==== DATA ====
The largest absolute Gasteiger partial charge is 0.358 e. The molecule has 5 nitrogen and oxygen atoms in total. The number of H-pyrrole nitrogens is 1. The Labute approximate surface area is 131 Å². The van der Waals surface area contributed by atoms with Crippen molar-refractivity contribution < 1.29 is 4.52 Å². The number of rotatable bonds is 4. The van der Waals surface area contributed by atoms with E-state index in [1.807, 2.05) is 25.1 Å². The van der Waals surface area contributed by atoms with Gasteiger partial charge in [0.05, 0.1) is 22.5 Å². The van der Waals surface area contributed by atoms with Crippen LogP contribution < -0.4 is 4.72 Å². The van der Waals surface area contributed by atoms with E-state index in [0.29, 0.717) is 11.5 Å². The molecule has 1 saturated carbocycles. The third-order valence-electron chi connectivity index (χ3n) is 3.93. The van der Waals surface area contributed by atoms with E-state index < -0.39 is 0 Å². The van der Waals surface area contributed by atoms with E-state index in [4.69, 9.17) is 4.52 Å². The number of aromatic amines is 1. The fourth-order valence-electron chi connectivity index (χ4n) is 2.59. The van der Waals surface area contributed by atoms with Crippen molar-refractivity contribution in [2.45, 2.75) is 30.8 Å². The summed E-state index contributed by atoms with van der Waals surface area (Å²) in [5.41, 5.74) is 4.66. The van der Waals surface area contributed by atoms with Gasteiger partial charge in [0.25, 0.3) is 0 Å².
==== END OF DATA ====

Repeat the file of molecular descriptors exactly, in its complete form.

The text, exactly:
The largest absolute Gasteiger partial charge is 0.358 e. The molecule has 5 nitrogen and oxygen atoms in total. The number of H-pyrrole nitrogens is 1. The Labute approximate surface area is 131 Å². The van der Waals surface area contributed by atoms with Crippen molar-refractivity contribution < 1.29 is 4.52 Å². The number of rotatable bonds is 4. The van der Waals surface area contributed by atoms with E-state index in [1.807, 2.05) is 25.1 Å². The van der Waals surface area contributed by atoms with Gasteiger partial charge in [0.05, 0.1) is 22.5 Å². The van der Waals surface area contributed by atoms with Crippen LogP contribution < -0.4 is 4.72 Å². The van der Waals surface area contributed by atoms with E-state index in [0.29, 0.717) is 11.5 Å². The molecule has 1 saturated carbocycles. The third-order valence-electron chi connectivity index (χ3n) is 3.93. The van der Waals surface area contributed by atoms with E-state index < -0.39 is 0 Å². The van der Waals surface area contributed by atoms with E-state index in [4.69, 9.17) is 4.52 Å². The number of aromatic amines is 1. The fourth-order valence-electron chi connectivity index (χ4n) is 2.59. The van der Waals surface area contributed by atoms with Crippen molar-refractivity contribution in [2.45, 2.75) is 30.8 Å². The summed E-state index contributed by atoms with van der Waals surface area (Å²) in [5.41, 5.74) is 4.66. The van der Waals surface area contributed by atoms with Gasteiger partial charge in [0.25, 0.3) is 0 Å².